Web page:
Massive icebergs on the move
Massive icebergs that calved during 2000-2002 are now spread around the Antarctic coastline. Of these, B22 remains within a few kilometres of its source – the Thwaites Glacier. Of the bergs that calved from Ronne Ice Shelf in March 2000 (A42 and A43), small sections of A43 remain in the Weddell Sea, while the others have drifted out into the South Atlantic and dissipated.
Iceberg B15 created a lot of interest when one of its progeny, B15A, drifted west across the front of Ross Ice Shelf, ultimately blocking the entrance to McMurdo Sound, affecting wildlife in the area and hindering shipping movements (see figure). During 2004 another two sections (B15J and B15K) broke off B15A, allowing its northern end to clear Franklin Island and swing into the northern part of McMurdo Sound. Here it became temporarily grounded, blocking movement of sea ice out of the sound. Some months later it began moving slowly north, giving a glancing blow to the outer end of the Drygalski Ice Tongue and then almost colliding with the Aviator Glacier Tongue. On October 28 2005, as B15A was exiting the Ross Sea round Cape Adare, it broke into several more sections. The list of progeny now extends to B15N.
Almost all of the massive icebergs coming from Ross Ice Shelf have drifted westwards out of the Ross Sea and onto the continental shelf east of the Mertz Glacier, where they have been either grounded or locked in by fast ice (sea ice that is joined to the coast, islands, or grounded icebergs) for some time. B9B, which calved in 1987 is still there. B15D is now off Dronning Maud Land, a half circumnavigation from its calving site. B15G followed, but then drifted into the coast near Casey station, where it became grounded for some weeks and made a prominent sight on Casey station’s horizon. It is now adjacent to the Shackleton Ice Shelf. B15B, which is now the largest of the B15 progeny, as of November 2005, is passing just north of Law Dome.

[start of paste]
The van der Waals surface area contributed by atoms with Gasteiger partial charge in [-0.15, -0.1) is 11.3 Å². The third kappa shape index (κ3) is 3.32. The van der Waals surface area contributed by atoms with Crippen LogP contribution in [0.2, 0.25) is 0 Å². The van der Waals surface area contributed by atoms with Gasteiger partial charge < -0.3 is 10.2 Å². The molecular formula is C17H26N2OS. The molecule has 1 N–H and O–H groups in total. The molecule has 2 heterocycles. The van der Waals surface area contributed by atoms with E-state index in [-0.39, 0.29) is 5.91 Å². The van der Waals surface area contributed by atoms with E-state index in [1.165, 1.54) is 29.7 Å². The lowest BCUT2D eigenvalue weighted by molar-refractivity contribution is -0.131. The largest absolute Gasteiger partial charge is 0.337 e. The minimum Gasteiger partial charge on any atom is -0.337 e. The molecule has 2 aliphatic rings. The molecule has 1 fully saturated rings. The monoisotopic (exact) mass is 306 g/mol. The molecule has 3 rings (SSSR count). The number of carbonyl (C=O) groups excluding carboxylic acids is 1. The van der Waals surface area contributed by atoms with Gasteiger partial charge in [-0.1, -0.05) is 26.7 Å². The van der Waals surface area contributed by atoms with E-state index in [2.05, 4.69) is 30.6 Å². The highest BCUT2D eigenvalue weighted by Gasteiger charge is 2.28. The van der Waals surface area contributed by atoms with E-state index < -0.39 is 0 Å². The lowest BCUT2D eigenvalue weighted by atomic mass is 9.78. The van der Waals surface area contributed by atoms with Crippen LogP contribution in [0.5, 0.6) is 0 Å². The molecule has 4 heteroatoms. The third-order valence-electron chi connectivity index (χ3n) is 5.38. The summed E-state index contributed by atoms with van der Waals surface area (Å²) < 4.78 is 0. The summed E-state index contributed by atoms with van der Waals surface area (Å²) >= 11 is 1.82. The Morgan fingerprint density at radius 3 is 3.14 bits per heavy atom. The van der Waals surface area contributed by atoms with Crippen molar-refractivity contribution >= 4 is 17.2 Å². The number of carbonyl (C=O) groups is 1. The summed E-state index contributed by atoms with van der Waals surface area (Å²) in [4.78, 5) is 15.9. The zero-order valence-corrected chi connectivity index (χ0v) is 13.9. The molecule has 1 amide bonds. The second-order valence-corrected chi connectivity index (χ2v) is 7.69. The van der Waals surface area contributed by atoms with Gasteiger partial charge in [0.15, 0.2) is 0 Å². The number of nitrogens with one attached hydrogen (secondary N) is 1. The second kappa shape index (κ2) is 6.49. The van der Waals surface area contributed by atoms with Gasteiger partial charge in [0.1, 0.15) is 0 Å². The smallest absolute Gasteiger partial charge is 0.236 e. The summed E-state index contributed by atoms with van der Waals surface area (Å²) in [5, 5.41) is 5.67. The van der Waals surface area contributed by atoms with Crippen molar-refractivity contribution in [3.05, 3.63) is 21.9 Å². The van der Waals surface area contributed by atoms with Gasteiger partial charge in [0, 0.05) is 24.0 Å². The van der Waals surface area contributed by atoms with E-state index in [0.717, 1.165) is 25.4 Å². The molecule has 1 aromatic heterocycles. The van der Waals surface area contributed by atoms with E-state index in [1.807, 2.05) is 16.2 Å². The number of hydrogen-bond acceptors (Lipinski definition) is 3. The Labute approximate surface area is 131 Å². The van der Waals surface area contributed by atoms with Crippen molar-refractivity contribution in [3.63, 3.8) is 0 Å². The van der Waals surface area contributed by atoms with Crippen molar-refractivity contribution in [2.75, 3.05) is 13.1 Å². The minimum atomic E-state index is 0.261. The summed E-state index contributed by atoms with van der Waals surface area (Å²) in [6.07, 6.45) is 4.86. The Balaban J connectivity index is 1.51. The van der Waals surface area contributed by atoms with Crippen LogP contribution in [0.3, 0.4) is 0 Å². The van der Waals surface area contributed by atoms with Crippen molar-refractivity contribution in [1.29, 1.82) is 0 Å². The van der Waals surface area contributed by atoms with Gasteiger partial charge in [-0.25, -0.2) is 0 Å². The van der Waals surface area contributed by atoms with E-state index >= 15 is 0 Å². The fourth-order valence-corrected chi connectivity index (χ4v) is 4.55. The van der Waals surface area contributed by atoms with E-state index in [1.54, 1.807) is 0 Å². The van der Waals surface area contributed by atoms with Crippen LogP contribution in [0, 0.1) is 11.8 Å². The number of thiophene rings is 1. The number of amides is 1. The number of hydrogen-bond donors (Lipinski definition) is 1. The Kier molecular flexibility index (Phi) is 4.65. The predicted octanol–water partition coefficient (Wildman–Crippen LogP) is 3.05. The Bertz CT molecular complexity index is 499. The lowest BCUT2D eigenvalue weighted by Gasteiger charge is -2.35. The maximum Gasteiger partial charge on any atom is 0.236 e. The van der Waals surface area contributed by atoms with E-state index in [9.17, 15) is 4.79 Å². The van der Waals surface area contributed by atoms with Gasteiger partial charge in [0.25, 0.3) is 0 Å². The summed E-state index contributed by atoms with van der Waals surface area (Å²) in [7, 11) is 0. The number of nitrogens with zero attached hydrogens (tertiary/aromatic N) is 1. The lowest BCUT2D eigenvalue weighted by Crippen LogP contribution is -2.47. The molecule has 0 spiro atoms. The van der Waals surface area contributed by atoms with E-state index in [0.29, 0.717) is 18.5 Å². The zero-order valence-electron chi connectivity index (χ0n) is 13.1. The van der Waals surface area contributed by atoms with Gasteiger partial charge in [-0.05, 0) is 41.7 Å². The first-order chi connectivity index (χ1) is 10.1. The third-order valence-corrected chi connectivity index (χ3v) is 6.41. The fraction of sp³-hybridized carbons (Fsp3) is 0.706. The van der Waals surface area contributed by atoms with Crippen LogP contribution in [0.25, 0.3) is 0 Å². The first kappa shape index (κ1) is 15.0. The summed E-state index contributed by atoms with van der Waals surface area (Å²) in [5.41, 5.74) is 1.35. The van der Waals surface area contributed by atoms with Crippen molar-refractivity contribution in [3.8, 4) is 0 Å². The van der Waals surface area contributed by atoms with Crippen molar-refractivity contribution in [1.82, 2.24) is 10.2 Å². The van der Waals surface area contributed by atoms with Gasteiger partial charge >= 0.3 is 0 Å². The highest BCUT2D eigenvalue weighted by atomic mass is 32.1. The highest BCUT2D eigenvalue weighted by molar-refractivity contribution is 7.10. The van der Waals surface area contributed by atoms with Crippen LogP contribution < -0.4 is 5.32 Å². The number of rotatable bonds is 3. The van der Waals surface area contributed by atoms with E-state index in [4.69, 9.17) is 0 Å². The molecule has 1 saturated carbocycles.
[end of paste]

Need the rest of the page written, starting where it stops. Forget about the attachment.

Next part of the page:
NEAL YOUNG, Antarctic Climate and Ecosystems Cooperative Research Centre and Ice, Oceans, Atmosphere and Climate Programme, AAD